The Land Companies of Colonial Virginia

Throughout the colonial era, Virginia's leaders sought to increase population. Slaves were brought involuntarily to increase the labor force, but Europeans were offered cheap land as the primary inducement to settle on the frontier. In addition to the "headright" system established in 1618, the colonial government also offered grants to those willing to serve in the militia and fortify the frontier from 1630 to the Revolutionary War.1

When the colonial government granted 50 acres per individual immigrant, it acted as a retailer. The colony's administrative costs were reduced when the colony acted as a wholesaler and provided land in large grants to individuals. In the mid-1700's, the colonial leaders issued large grants to land companies. These were groups of individuals who joined together to gain the opportunity to speculate on western lands. If they could buy low, meet the terms of the grants, and then sell high, then the land companies could turn a good profit and enrich the members.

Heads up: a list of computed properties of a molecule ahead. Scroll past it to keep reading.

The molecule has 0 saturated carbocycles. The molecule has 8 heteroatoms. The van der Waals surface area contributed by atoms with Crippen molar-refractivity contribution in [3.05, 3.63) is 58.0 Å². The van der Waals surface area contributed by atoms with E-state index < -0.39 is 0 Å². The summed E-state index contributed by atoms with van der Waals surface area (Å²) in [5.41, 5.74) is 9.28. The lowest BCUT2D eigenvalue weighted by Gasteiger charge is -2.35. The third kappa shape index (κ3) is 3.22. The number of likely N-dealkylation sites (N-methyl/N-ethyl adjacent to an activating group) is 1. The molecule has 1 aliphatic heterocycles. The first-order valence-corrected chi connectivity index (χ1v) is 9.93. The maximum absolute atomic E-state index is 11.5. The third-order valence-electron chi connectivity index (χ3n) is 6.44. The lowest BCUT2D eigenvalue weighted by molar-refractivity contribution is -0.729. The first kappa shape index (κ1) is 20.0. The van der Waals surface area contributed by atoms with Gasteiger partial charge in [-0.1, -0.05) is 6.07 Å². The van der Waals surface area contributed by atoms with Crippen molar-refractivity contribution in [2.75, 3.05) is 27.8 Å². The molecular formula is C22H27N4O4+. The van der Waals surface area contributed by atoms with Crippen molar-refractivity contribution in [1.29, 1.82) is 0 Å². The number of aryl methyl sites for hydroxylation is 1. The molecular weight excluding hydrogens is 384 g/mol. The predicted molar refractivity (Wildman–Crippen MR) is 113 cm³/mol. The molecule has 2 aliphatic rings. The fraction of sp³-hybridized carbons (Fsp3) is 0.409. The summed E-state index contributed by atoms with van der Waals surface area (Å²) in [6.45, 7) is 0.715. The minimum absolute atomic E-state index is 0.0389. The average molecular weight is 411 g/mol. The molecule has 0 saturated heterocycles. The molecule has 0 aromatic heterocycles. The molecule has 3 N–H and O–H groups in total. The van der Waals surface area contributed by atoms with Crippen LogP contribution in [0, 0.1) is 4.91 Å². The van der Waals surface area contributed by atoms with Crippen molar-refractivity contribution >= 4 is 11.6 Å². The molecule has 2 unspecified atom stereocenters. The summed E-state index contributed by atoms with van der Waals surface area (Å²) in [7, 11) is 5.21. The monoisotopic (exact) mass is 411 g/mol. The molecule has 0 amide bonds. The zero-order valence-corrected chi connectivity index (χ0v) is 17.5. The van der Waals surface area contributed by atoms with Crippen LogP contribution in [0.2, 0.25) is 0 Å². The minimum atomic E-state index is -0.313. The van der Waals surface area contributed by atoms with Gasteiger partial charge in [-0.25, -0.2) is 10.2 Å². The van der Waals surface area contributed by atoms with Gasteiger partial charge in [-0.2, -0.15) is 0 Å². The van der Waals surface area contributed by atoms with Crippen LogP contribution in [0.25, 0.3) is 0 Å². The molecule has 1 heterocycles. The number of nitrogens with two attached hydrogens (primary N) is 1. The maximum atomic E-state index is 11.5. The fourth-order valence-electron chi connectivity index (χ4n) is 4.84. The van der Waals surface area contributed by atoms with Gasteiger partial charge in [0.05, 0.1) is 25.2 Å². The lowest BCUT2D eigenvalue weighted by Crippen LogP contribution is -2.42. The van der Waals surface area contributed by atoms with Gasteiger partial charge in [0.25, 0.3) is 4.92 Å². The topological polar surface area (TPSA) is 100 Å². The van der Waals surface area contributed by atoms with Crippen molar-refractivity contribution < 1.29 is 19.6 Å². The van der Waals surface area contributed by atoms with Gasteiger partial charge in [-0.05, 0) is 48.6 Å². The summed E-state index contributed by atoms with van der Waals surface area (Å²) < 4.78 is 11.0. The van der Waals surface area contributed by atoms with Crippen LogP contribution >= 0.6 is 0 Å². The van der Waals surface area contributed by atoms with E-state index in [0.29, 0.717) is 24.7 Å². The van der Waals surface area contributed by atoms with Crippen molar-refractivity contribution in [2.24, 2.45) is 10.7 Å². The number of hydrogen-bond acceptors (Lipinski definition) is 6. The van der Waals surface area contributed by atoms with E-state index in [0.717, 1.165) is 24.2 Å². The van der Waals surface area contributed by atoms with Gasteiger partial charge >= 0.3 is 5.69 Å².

Treaties Defining the Boundaries Separating English and Native American Territories

The Proclamation Line

NOTE: In 1768, Benjamin Franklin and others proposed a 14th colony in the region, but approval was never granted before the American Revolution shifted the focus for westyern land speculation from London to Philadelphia, the home of the Continental Congress.

Links

References

1. Library of Virginia, "Colonial Wars Bounty Lands ," VA-NOTES, www.lva.lib.va.us/whatwehave/mil/va16_colonial.htm (last checked January 24, 2006)


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